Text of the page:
This post was written by Raechel Hackney of Mothers’ Milk Bank Northeast in partnership with Circle Surrogacy & Egg Donation. Circle Surrogacy serves surrogates, egg donors, and intended parents across the globe from its surrogacy agency offices in Boston, the San Francisco Bay Area, and NYC.
Mothers’ Milk Bank Northeast was founded in 2006 with a mission to provide lifesaving donor human milk to help premature and fragile babies get the best start in life. Fourteen years later in 2020, we screened our 8,000th donor. Thanks to our generous donors, we are able to provide milk not only to preemies but also to full-term babies who do not have access to a parent’s milk. We are one of 30 nonprofit milk banks accredited by the Human Milk Banking Association of North America (HMBANA).
“I loved giving even more to someone who needed it, and it saved lives. Feeling even more special about how much I made empowered me to confidently love my body even more. The healing from pumping was a huge bonus.” – A surrogate and milk donor
Can I give my breast milk to another baby?
Our donors are surrogates, first-time mothers, repeat donors, and those who donate after a loss—all of whom are acting out of generosity and kindness to help another family’s baby.
As a surrogate, you have already shown a profound willingness to help other families. We are grateful for your willingness to learn more about becoming a volunteer milk donor.
The health screening process to become a milk donor may be similar to the process you have already gone through to become a gestational surrogate; the goal is to ensure that donors are healthy and appropriate candidates.
Step 1: Quick Telephone Interview
The screening starts with a 15- to 20-minute telephone interview to gather information about your health, medications, illnesses, or risk factors that may disqualify you as a donor. It also allows you the opportunity to ask questions.
Step 2: Complete Forms
The second step is written forms that include a consent, a more detailed health history, and a medical release form so that we may contact your obstetrician or midwife with a short checklist to ensure that you would be a suitable donor.
Step 3: Blood Test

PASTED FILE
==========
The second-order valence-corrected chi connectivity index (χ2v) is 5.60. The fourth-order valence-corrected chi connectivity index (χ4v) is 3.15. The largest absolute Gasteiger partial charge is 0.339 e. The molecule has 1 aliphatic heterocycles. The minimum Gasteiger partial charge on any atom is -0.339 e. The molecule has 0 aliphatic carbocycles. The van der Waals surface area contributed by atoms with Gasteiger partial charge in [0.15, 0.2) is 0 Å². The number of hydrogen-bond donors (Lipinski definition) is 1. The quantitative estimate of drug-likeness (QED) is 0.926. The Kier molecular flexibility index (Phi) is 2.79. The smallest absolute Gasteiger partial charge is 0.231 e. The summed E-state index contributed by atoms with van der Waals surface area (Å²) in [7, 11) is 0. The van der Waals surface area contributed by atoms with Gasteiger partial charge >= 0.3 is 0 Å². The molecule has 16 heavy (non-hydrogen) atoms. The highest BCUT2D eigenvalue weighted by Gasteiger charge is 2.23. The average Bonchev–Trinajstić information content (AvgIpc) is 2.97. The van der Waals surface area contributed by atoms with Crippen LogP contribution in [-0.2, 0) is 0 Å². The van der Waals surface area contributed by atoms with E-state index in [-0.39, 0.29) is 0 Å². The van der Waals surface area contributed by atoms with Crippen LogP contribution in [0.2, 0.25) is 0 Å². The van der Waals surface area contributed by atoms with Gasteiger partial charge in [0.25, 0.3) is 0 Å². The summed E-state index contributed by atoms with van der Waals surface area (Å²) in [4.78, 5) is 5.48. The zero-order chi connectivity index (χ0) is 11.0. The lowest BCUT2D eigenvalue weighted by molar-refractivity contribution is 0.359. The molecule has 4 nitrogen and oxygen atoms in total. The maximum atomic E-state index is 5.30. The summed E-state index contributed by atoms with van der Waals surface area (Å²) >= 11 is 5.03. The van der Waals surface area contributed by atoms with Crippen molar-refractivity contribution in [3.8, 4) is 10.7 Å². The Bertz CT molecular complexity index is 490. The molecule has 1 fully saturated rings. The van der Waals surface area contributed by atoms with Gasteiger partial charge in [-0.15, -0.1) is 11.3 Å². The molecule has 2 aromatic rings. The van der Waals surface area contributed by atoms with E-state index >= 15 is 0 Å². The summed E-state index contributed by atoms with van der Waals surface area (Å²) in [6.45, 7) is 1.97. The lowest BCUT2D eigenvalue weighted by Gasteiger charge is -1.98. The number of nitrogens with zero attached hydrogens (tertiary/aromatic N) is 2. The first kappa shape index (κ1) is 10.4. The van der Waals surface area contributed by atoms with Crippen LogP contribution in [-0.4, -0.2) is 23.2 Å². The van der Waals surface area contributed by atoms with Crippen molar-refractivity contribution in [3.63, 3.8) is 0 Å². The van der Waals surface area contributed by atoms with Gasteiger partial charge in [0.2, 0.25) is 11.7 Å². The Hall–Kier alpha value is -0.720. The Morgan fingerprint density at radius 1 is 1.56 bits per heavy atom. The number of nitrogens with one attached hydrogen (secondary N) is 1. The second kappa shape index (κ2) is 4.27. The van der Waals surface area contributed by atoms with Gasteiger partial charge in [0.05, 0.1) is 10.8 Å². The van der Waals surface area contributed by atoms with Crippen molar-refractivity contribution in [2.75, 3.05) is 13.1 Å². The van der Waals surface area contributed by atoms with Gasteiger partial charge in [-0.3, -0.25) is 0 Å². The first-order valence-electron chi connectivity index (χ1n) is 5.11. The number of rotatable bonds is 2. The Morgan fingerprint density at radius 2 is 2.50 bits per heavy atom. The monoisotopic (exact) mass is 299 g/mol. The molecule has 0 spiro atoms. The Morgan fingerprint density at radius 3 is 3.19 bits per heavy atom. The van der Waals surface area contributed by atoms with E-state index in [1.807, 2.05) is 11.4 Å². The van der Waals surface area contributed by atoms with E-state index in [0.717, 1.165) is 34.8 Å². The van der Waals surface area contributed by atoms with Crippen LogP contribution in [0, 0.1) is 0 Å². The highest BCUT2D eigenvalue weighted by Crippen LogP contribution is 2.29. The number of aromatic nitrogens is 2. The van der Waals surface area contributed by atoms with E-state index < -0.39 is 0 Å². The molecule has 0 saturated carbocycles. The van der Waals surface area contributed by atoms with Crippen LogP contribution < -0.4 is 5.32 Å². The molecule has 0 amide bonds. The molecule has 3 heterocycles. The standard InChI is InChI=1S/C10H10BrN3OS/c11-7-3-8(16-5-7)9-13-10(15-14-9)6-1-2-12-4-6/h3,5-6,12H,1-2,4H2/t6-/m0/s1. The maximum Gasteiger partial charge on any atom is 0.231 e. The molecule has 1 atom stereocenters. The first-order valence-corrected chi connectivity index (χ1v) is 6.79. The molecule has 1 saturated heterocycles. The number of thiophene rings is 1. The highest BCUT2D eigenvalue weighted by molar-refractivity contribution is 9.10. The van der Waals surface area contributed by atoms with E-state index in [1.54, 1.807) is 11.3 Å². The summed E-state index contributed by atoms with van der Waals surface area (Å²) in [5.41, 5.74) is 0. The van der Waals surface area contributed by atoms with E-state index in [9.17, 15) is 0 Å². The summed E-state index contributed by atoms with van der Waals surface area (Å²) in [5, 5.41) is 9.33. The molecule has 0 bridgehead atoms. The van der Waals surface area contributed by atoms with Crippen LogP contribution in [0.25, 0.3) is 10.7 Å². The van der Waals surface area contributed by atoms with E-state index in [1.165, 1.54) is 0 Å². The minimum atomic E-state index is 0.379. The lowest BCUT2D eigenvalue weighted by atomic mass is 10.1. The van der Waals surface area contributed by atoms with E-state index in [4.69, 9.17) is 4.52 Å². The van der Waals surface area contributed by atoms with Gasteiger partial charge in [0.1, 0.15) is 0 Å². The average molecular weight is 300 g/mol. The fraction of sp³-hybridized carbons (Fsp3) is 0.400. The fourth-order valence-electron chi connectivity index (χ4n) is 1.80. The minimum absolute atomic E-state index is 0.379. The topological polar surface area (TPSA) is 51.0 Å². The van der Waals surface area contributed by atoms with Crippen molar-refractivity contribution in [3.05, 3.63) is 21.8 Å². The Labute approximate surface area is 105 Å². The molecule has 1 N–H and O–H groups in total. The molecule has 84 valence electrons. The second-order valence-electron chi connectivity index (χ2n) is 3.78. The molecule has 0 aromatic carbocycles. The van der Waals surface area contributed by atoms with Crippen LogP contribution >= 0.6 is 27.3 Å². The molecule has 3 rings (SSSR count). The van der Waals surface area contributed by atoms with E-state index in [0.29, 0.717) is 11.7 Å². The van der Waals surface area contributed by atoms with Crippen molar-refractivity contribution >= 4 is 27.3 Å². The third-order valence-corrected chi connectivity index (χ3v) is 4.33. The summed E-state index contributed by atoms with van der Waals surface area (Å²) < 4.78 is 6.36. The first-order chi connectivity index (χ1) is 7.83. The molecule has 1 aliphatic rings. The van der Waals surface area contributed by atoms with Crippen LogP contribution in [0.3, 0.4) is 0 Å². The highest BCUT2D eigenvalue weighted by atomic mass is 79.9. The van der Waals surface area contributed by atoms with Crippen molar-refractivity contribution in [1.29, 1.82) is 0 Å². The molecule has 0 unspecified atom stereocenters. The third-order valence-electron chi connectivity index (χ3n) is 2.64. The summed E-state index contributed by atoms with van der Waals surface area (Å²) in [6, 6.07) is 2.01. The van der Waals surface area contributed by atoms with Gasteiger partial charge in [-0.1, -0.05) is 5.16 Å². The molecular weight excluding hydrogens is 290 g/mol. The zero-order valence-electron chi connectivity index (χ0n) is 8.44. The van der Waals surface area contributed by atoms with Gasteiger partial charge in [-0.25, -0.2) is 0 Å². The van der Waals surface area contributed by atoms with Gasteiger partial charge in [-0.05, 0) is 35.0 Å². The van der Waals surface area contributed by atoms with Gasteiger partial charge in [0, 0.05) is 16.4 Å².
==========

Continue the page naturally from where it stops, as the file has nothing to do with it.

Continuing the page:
The last step is a blood test, paid for by the milk bank. Even though you may have had blood tests to qualify as a surrogate mother, our tests must be done within 30 days of the first donation. In addition, some of our tests are specific to tissue donors and not done as part of routine clinical diagnosis.
Do milk donors get paid?
Though HMBANA guidelines do not allow compensation for milk donated to nonprofit milk banks, there is never any cost to the milk donor.
Where and how long can I donate milk for?
Although we are located in Newton, MA, you do not need to live near the milk bank to donate your milk. The milk bank has 28 drop-off sites (milk depots) in ten different states.
For donors who do not live near a depot, we provide shipping boxes, a prepaid FedEx return label, and a number to call to set up a pickup from your home. Donors in Greater Boston may even arrange for motorcycle delivery by one of our volunteer Bikers for Babies! (Whether you’re shipping breast milk to intended parents or donating it, Circle offers some helpful breast milk storage and shipping tips in a related blog post.)
We ask for a minimum of 150 ounces during the time you are a milk donor. You may consider a one-time donation or continue to pump milk for ongoing donations.
Spread the Word
If milk donation is not the right choice for you at this time, your help in spreading the word to other potential donors is an important way to ensure that there is an adequate supply of donor milk to meet the needs of the most vulnerable members of our community.
Raechel Hackney RN, IBCLC is a Donor Intake Coordinator at Mothers’ Milk Bank Northeast. Mothers’ Milk Bank Northeast a nonprofit community milk bank accredited by the Human Milk Banking Association of North America (HMBANA), provides pasteurized donor human milk to babies in fragile health throughout the Northeastern United States. To learn more about Mothers’ Milk Bank Northeast you can visit their website or follow them on Facebook or Instagram for updates!